(The following is a blog post from Tami Hartzell, MLS, one of the 2019 winners of the UNYOC Professional Development award).
Thanks to UNYOC, and the UNYOC/MLA Professional Development Grant for allowing me to attend “Transforming Healthcare Through Evidence-based Practice, the National Summit”. The Summit was presented by the Helene Fuld Health Trust National Institute for Evidence-based Practice in Nursing and Healthcare and was held in Columbus, Ohio on November 20-22, 2019.
I was able to deliver a podium presentation along with two nurse colleagues from our organization on the use of OneNote as a method to support evidence-based practice reviews (EBPRs). EBPRs are the process that Rochester General uses to ensure our nursing standards are evidence-based. We had several VA hospitals express an interest in our process, and we have shared our OneNote tool with them.
The Clinical Pre-Summit Conference, and the presentations during the event centered on building an EBP infrastructure. My biggest takeaway: if you don’t have leadership buy-in at the top level in your organization, EBP will have a much more difficult time taking hold. In addition to building a cadre of staff mentors, if you are lucky enough to have Clinical Nurses Specialists, make sure you leverage them as a driving force too. Including EBP in nursing residency programs and new employee orientation will also be helpful. Above all, make sure your organization’s policies, procedures and protocols are evidence-based!
Victor Montori, MD, a professor of Medicine at the Mayo Clinic, was the keynote speaker on Thursday. He highlighted our failure to provide thoughtful patient-sensitive care, and his insights gave the audience pause to consider how to move from evidence-BASED care to evidence-based CARE. Dr. Montori has many YouTube videos on shared decision making if you are interested. He is a good speaker, and his points are very relevant.
The opioid crisis was a topic that was at the forefront of many presentations, and the Dayton Veterans Administration Medical Center shared their journey in a plenary session. They have been able to decrease their opioid deaths by putting many interventions into play and have overcome a physical environment that is not conducive to aiding an opioid dependent client. I couldn’t help but applaud their transparency.
EBP Trailblazers were honored, and it was a pleasure to mingle with some of my personal heroes: Laura Cullen, Marita Titler, Bernadette Melnyk, Sharon Tucker and Kathleen Stevens to name a few.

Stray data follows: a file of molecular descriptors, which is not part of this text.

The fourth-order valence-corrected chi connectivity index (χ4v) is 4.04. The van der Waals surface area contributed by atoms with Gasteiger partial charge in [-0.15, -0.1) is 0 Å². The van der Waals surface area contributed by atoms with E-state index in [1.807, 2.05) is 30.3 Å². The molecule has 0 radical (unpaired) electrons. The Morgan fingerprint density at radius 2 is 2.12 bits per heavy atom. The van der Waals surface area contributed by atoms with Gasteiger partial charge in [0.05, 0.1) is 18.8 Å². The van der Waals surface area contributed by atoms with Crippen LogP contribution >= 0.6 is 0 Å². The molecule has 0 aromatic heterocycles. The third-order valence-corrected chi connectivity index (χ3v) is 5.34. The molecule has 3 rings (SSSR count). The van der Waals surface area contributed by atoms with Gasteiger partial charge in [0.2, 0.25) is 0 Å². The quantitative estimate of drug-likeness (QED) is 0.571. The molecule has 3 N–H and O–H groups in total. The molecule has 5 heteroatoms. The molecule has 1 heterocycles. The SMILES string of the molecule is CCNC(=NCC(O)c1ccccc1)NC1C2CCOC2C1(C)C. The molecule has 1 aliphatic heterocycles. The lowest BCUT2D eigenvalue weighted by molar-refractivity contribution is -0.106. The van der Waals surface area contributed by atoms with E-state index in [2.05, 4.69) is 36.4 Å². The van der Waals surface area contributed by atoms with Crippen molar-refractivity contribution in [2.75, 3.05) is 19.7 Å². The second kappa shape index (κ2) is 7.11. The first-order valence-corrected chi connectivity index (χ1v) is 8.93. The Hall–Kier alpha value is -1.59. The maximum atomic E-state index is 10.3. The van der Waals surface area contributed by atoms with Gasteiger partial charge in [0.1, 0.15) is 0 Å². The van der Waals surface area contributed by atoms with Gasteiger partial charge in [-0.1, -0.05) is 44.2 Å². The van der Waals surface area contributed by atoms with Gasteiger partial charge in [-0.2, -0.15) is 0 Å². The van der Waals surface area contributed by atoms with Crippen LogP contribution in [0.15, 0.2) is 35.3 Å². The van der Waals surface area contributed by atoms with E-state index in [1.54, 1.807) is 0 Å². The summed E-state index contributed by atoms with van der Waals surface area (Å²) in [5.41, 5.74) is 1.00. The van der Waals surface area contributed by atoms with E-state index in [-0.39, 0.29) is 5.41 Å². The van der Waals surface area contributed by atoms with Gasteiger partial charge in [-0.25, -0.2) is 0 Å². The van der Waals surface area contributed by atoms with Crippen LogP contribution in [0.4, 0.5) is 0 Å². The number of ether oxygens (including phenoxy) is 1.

There was a graphic artist onsite during the three days of the summit, and he did a great job of capturing the essence of several of the sessions. Feel free to poke around the Graphic Recordings. You will see many of the sessions are highlighted in this blog.
Friday’s keynote was given by Gale Adcock, a member of the North Carolina House of Representatives. Gale shared methods that might be helpful when presenting evidence that can be used to influence policy. Gale also shared tips for approaching legislators in a respectful and non-threatening manner. While her presentation was geared towards the nursing profession, I came away with many tips that will be useful when seeking assistance from my legislators.
Also on Friday, Judy Davidson presented her findings on nurse suicide. Her article will be published in January 2020 and the findings show that nurses in the San Diego area were significantly more likely to take their own lives than the general population. There is hardly any data on nurse suicide, so Judy’s work is very welcome at a time when Code Lavender is really starting to take hold.
Judy’s presentation was an excellent segue into the Endnote session, Combating Clinician Burnout to Improve Healthcare Quality & Safety. This presentation was given by Bernadette Melnyk and if you’ve ever had the pleasure of hearing Bern speak, you know she approaches all problems by looking at the evidence before proposing interventions, and she is passionate about the quadruple aim and improving provider well-being. While “beware the chair” continues to be a high priority for Bern, her latest concern involves 12 hour shifts. Evidence supports the act that 8 hour shifts are much better for patient safety as well as clinician well-being, and yet, as Bern so aptly points out, culture eats strategy for breakfast, lunch and dinner. We have a long way to go before we see a reduction in 12 hour shifts.
To recap, I absorbed new knowledge, shared what I knew, and exchanged ideas with people who are passionate about EBP. Thanks UNYOC for making this happen!